Infinity Bound

Here's an essay I wrote over 10 years ago; I just found it by accident. It ain't bad, even if it's sometimes not quite right.....

Infinity is not a threshold into which the finite passes; infinity is not the generality of things As Kierkegaard explains to us about Jesus, the finite and the infinite exist within the same body, at impossible yet actual juxtaposition. A thing can be bound and yet be infinite.

A Calder mobile, for instance: it is bound by its own and particular play of balance and weight and yet it is not stable or fixed: it moves as the world around it moves. It is in perpetual motion -- and yet it is not open to any and all possible motions. Rather, it moves the way that it moves, bound by its own limitations and yet open to infinite variegation.

Compare this to, say, Keith Haring's endless wall of interlacing figures: they spread towards the horizon in every direction at once. Any limits encountered -- the size of the wall, for instance -- are considered obstacles. (Haring, I have to say now, relishes the limit, too.) Calder, on the other hand, seeks the (open) limits of weight in the world. Or Matisse: his figures relish the limitations of the frame, even ducking their heads to remain within it.

The science of binding infinity is called calculus. That is, if geometry is the science of fixed spaces, of stable coordinates, calculus is the science of stipulated movement. A differential equation at once has a limit and is infinite; it determines its own limit in the process of its own becoming. Take the number Pi: it is infinite and unpredictable. The only way to know what Pi is to follow the equation out to its next step. And yet it remains Pi: each step is at once determined and unpredictable, bound and infinite.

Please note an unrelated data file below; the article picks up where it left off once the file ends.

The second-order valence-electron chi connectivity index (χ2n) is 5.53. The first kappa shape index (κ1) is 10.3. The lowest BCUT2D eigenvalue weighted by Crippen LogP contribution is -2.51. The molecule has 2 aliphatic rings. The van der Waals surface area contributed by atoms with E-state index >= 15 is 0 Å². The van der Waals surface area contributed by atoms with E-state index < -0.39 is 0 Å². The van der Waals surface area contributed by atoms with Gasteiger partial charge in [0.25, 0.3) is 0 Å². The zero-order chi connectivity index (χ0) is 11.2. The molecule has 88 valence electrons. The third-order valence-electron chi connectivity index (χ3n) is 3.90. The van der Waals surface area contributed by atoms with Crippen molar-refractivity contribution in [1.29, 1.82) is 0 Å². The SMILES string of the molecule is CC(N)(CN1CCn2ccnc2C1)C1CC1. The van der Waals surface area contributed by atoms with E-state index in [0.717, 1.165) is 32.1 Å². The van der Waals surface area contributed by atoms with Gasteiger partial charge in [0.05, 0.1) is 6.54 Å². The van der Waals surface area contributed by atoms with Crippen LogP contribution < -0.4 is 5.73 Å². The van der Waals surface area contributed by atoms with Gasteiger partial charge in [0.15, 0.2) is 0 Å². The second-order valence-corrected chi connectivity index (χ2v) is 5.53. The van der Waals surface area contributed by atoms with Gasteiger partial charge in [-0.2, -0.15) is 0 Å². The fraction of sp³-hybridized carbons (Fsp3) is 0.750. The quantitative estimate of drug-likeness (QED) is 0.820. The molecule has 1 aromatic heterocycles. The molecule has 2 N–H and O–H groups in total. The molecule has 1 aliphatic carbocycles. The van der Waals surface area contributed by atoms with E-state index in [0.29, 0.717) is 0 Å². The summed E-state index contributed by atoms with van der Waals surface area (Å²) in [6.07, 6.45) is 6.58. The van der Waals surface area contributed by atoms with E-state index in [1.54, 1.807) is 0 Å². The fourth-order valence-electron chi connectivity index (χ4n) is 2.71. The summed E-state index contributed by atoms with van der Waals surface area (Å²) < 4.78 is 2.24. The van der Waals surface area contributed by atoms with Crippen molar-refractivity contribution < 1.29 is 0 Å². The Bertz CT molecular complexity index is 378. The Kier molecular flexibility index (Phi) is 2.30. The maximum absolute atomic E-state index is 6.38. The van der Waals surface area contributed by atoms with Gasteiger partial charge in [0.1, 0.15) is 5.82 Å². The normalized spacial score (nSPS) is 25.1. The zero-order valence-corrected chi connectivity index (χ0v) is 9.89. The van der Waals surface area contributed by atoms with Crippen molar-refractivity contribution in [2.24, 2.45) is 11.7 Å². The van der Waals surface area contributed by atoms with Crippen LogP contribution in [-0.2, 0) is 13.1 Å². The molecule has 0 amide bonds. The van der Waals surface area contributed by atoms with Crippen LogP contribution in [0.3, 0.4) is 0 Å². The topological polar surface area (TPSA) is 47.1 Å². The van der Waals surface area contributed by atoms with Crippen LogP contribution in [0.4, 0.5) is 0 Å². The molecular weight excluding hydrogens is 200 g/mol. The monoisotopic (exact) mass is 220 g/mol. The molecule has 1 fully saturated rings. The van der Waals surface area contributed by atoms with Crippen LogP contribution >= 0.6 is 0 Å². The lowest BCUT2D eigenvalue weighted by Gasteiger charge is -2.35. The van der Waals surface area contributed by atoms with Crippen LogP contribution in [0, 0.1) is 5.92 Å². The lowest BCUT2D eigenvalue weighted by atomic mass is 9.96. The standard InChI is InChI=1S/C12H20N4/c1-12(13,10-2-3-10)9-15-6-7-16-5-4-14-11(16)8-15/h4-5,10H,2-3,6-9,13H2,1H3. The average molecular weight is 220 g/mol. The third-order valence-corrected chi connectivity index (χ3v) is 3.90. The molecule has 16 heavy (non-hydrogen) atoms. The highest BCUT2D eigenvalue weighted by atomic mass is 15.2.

Bach's organ fugues spread to infinity; they maybe based within one key, but like Haring's interlacing figures, this is an inconvenience; if it could cover every key and every modulation of every key, it would. A pop song, on the other hand, enjoys being bound while simultaneously enjoying a certain infinity, a pop differential equation: The Beatles' "Happiness is Warm Gun," the Breeder's "Cannonball," "Ween's Push the Little Daisies."

Jorge-Luis Borges' odd little stories are bound, and yet they are defined by a certain indeterminacy which opens them up to infinity; the subject matter emanates from impossible places, the author's identity a perpetual unknown. Or, better, the subject and author are known only by their effect; like the number Pi, they are determined and yet unpredictable.

An episode of the Simpsons functions in much the same way, resisting closure or finite stability, and yet remaining bound by its style, its colors. In fact, each episode provides a final stitch, a nod in the direction of a moral. And yet this final stitch remains open, multiple, a variety of options offered, all of which are viable.

The possibility of a bound infinity is the very possibility of language. A word has the odd power of shifting, morphing so as to fit its environment -- the ear of the audience, the breath of the speaker, the peculiarities of penmanship. And yet the word, despite its relentless changes, does not lose all meaning. On the contrary, the meaning of a word is its unique set of infinite uses.

1 comment:

Ruby said...

Calculus – that really does explain what I felt pressing in my head when listening to Bach.

There is a great movie ‘Werckmeister Harmonies’ by Bela Tarr about the constancy of cosmic and human cycles. I’m no good at describing things I like but it is well worth looking up.

Werchmeister was a music theorist in Bach’s time- I think his plan was to base music in numbers and thereby have the infinite possibilities for arrangement.